I carefully calculated exactly how much lumber I would need for a 8' x 12' run-in shed for Jeremiah the Horse and Amos and Andy the Goats. Being a seasoned computer systems designer who knows better, I then doubled what I needed and placed my order with an Amish lumber mill in Ephratah, about 22 miles away. It took a couple of weeks, but my order was ready, so yesterday I fetched Earl and Bill and we made two trips to Ephratah to load up the flat bed trailer. Our last trip was today.
That is a lot of lumber for $514.40. Why the odd number? I don't know. But when the Dad called, he said it was around $512, so that's what I withdrew from the bank. After loading the trailer the first time, I handed the oldest boy (the Dad was out in the field) the bank envelope.
"There's $512 in cash," I said.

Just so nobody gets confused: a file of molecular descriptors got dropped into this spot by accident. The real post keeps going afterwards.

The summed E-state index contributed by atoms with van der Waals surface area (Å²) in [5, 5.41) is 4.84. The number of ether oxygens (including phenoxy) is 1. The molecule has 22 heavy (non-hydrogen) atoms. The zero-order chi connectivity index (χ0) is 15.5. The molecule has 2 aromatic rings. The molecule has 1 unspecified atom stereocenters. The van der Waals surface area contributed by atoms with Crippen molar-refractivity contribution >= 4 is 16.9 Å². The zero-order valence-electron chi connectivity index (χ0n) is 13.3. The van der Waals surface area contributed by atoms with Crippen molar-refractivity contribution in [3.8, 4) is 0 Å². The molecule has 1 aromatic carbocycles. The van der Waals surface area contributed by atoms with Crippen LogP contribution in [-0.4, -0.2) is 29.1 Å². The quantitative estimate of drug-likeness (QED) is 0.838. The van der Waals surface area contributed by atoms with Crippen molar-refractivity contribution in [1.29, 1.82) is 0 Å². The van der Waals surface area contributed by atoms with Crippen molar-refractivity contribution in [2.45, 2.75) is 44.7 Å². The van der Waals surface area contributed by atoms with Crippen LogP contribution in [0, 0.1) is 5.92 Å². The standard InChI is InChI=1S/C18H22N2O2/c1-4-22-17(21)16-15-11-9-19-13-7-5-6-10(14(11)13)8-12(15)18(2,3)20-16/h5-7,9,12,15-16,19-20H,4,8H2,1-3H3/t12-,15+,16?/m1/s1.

The boy, about 15 years old or so, looked horrified.
"Its $514!" he exclaimed.
As I pulled $2 from my wallet, he added "And forty cents."
So all you city slickers are thinking "what in the heck is a run-in shed?"
Well, when you put a critter in a fenced in area, they should have a place to run in to get out of the hot sun or bad weather. It doesn't have to be big, and ours will be only 8' x 12'. The goats will get 8'x'4' and Jeremiah 8' x 8'.
"But don't you just let them run free?" you ask.
Yep. For now. And this is the problem.
I thought goats would be like cows. Just there. But they're not. Goats are incredibly friendly, and curious, and want to stand on everything, and eat everything. Not only flowers and dinner are fair game, but so too are shirts, hats, and camera bags.
Trying to fence in a goat, though, is tough. They are escape artists. So Pamela's job tomorrow is to make an escape-proof corral, while mine is to start the run-in shed.
Oh. Don't leave your beer and pretzels around while you have loose goats.